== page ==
But sometime in there, I’m not sure when, I also saw Beethoven’s Fidelio broadcast on TV. I couldn’t have been more than ten at most. My mother explained the basic storyline to me in advance. I can still remember being moved by the touching scene where the prisoners emerge into daylight for the first time since their captivity began, and Leonora passes among them searching for Florestan. The integration of music and action and how deeply they expressed the emotionality of the characters made a strong impression on me and probably assured that I would grow up to be an opera subscriber season after season.

Adagio's avatar

The Phantom of the Opera and Hair, both live.

Sunny2's avatar

@zenvelo I saw Aida at the Baths of Caracalla and the grand march ended with a real horse drawn chariot coming full speed down center stage and veering off stage right. The next act opened with the silhouette of a sitting camel against a pyramid. As the music started, the camel rose and walked off stage. It was real. With the ancient pillars as a back drop, it was absolutely entrancing.

Espiritus_Corvus's avatar

Carmen, Royal Swedish Opera, Stockholm, 1982. Up until then, if it wasn’t Hendrix or Zeppelin, it wasn’t music. My new wife’s life work became the protracted and wearisome challenge of my cultural education. She had finally found a challenge that could match her dynamic work ethic: a huge young brute who had not been poisoned with an institutional education in the arts.

Seek's avatar

Well, if one wishes to argue that Phantom doesn’t count, then my first was probably The Barber of Seville or The Mikado, both of which we’d watched in high school drama class.

wildpotato's avatar

I have vague memories of being entranced by Phantom of the Opera. Must’ve been when I was nine or so, visiting family in NYC. My first real experience with opera was in tenth grade when our music director took our orchestra to see The Italian Woman in Algiers in Philadelphia.

gailcalled's avatar

I heard bits of Die Fledermaus, by Johann Strauss, on our classical music radio station this morning. The announcer described it as an operetta, which means froth, lightheartedness, major keys, and happy endings but that still require trained operatic voices.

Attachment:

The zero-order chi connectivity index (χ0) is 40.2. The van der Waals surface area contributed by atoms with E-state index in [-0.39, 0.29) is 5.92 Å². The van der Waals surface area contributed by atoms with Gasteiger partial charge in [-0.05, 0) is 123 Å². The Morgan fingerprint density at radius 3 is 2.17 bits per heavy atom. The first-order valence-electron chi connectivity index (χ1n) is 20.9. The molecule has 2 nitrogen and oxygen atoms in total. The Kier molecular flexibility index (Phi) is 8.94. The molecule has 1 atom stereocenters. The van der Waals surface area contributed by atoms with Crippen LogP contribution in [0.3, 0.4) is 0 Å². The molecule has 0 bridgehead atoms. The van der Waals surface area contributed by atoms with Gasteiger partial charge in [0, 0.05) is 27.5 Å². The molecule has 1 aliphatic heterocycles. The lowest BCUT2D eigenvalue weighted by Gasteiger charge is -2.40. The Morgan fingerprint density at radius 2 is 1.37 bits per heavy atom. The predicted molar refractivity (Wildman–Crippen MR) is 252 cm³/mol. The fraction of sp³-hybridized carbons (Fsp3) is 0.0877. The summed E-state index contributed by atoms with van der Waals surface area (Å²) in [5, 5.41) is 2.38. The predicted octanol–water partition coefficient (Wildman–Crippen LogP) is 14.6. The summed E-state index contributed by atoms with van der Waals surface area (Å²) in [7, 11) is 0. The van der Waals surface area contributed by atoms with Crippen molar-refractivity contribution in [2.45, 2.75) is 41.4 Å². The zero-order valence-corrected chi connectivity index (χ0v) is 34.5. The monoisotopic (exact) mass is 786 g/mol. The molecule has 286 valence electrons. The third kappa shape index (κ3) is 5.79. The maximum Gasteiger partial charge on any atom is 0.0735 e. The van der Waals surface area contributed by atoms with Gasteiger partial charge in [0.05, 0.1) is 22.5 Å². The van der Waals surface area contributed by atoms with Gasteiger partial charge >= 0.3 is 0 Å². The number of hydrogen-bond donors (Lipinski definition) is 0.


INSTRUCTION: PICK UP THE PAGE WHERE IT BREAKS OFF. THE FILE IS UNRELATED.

And as @Seek_Kolinahr reminded me, there is the oeuvre of Gilbert and Sullivan, which is light opera and can be sung by anyone, including the entire sixth grade of your kid’s school.

How many of us were in some performance or another of HMS Pinafore, The MIkado, The Pirates of Penzance or Iolanthe in school, raise your hands?

SavoirFaire's avatar

Raises hand.

gailcalled's avatar

Which part? A sister, cousin, or aunt, a British tar, a pirate, Nanki-pooh (or worse, Katisha) or one of the three little maids? Could you sing on-key? Did you remember your lines?

SavoirFaire's avatar

We did HMS Pinafore, and I played Ralph Rackstraw. Staying on key was not a problem for me by that point (I had been in two different competition choirs for several years), and neither was remembering my lines. For some reason, the only time I ever forgot my lines was when I did non-musical theater. Fortunately, I was a fairly decent ad-libber. Even more fortunately, one of my fellow actors was an amazing ad-libber. He once did a solid three minutes worth of material when the person who was supposed to start a scene forgot his cue.

JLeslie's avatar

If we are going to include HMS Pinafore then that would be my first. I think of Gilbert and Sullivan as musicals.

gailcalled's avatar

@gailcalled said: the oeuvre of Gilbert and Sullivan, which is light opera, a synonym for an operetta.

zenvelo's avatar

@Sunny2 Yes, it started me on a love affair with grand Italian opera. What a wonderful place for a performance.

gailcalled's avatar

I also saw Aida at the Baths of Caracalle, in 1957, and would swear that there were real elephants on stage and women hawking gelati in loud voices in the aisles, like peanuts at a ball game.

JLeslie's avatar

@gailcalled I just am admitting I don’t know exactly how to classify these things. So, if the OP wants to include HMS Pinafore that would be my first as a young child. My grandmother took me to that as well.

YARNLADY's avatar

Mine was Amahl and the Night Visitors. I bought a record with a set of little paper doll puppets and a paper stage when I was about 10 years old. I put the story on for my class, and the teacher liked it so much, she made me do it over and over for other classes in the library.

augustlan's avatar

Porgy and Bess. One of my uncles was working the show tour, so we saw it for free when it came to Washington, DC. I was pretty young at the time, and didn’t really appreciate it. I preferred light-hearted musicals at that age.

My young mind’s interpretation of the difference between “musical” and “opera”: In a musical, there is some spoken dialogue that isn’t sung, while in an opera, every single word is sung. I have no idea whether that is even close to true, haha.

mattbrowne's avatar

Die Zauberflöte by Mozart.